Friday, April 22, 2011

Good Friday Reflection

Here is a reflection that I gave at my parish in Carmel today. It is on one of the traditional "seven last words of Christ." May it help you rejoice more fully in the Resurrection come Sunday morning.

Luke 23:39-43: “Today you will be with me in paradise.”

Although the image presented in this passage of Luke’s Gospel might be somewhat unsettling to us—Christ our King crucified between two heinous criminals—it seems that he is right where he is supposed to be: the Redeemer in the middle of two men desperately in need of redemption.

On one side, a man dying in his sin is nonetheless blind to his redeemer hanging next to him on a cross. His hope is in this world and he is so completely blinded by his pride that he cannot acknowledge that it is his own sinfulness that has brought him to this condition. He cannot recognize that the one who was hanging next to him and was suffering with him came not to take away all his suffering, but rather to save him from his sinful condition. Today, this man represents all of those who are quick to say, “Where was God” when they experience suffering in this world. “Where was God when my mother was dying from cancer?” “Where was God when my son was shot and killed?” “Where was God when my sister was being raped?” “If he is such a powerful God, then why didn’t he save them and me from our suffering?” “Are you not the Messiah?” the unrepentant thief says, “save yourself and us” (Lk 23:39). This one could not see that his Redeemer would be more than a divine dose of pain killers. He could not see that he, like his Redeemer, would be made perfect in suffering (Heb. 2:10). And so he misses his chance to live.

On the other side, we see the opposite. A man, also dying in his sin, sees in the man hanging next to him his Redeemer. He can do this because he first recognizes his own emptiness, his own need of redemption. In his sinfulness he is now nailed to the cross with no hope of being removed until after he has breathed his last breath and he can acknowledge—he chooses to acknowledge—that he is left now with nothing. He recognizes his nothingness. As soon as he can recognize his nothingness, he can turn to Jesus and see clearly the fullness of him sent to suffer with him and for him. He has no need to ask, “Where is God?” He knows where he is. He is on the cross next to him, suffering with him. Renouncing all of his pride, he can then turn to Jesus with the eyes of faith and say not “save me,” but rather “remember me.” He resigned himself to his own death in his sinfulness and asked only that he be remembered by the one who—mysteriously to him—would somehow come to reign in spite of this seemingly desperate condition.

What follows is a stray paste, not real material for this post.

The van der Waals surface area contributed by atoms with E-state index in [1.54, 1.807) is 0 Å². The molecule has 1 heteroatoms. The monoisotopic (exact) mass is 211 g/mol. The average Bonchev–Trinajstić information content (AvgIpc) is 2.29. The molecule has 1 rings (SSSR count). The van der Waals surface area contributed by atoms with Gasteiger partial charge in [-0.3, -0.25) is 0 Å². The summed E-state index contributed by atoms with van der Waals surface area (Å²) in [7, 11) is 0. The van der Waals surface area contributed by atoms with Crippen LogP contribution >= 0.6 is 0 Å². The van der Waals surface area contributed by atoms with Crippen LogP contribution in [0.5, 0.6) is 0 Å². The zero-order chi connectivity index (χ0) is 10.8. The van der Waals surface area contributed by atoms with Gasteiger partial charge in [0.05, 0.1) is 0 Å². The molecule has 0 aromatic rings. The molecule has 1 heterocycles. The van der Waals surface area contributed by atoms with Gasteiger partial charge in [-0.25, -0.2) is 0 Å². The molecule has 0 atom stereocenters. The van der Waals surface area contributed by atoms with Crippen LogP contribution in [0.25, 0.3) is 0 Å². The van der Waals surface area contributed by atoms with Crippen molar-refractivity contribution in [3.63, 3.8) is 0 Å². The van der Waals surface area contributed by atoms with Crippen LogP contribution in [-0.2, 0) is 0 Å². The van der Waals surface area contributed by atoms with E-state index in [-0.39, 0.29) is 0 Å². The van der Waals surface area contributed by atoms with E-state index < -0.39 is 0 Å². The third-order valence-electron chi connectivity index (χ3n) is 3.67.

Jesus gives no words to the man who remains blind to his sin. To the man who recognizes and acknowledges his own nothingness, however, Jesus gives those words of hope: “Amen, I say to you, today you will be with me in Paradise” (Lk 23:43).

Archbishop Fulton Sheen once said that the blind man who does not know he is blind cannot hope to see, but there is hope for him when he recognizes his need to see. The only thing worse than sin, he continues, is denying that we are sinners. There is hope, however, for the one who can acknowledge his or her sinfulness: “Blessed are the poor in spirit, for the kingdom of God is theirs” (Mt 5:3). Perhaps today we can recognize our own poverty of spirit, our own sinfulness that has crucified us, so that we might recognize Christ our Redeemer, crucified with us and for us, and say: “Remember me, Lord….” Then, in the silence of our nothingness we can hope to hear our Savior say, “Amen, I say to you….”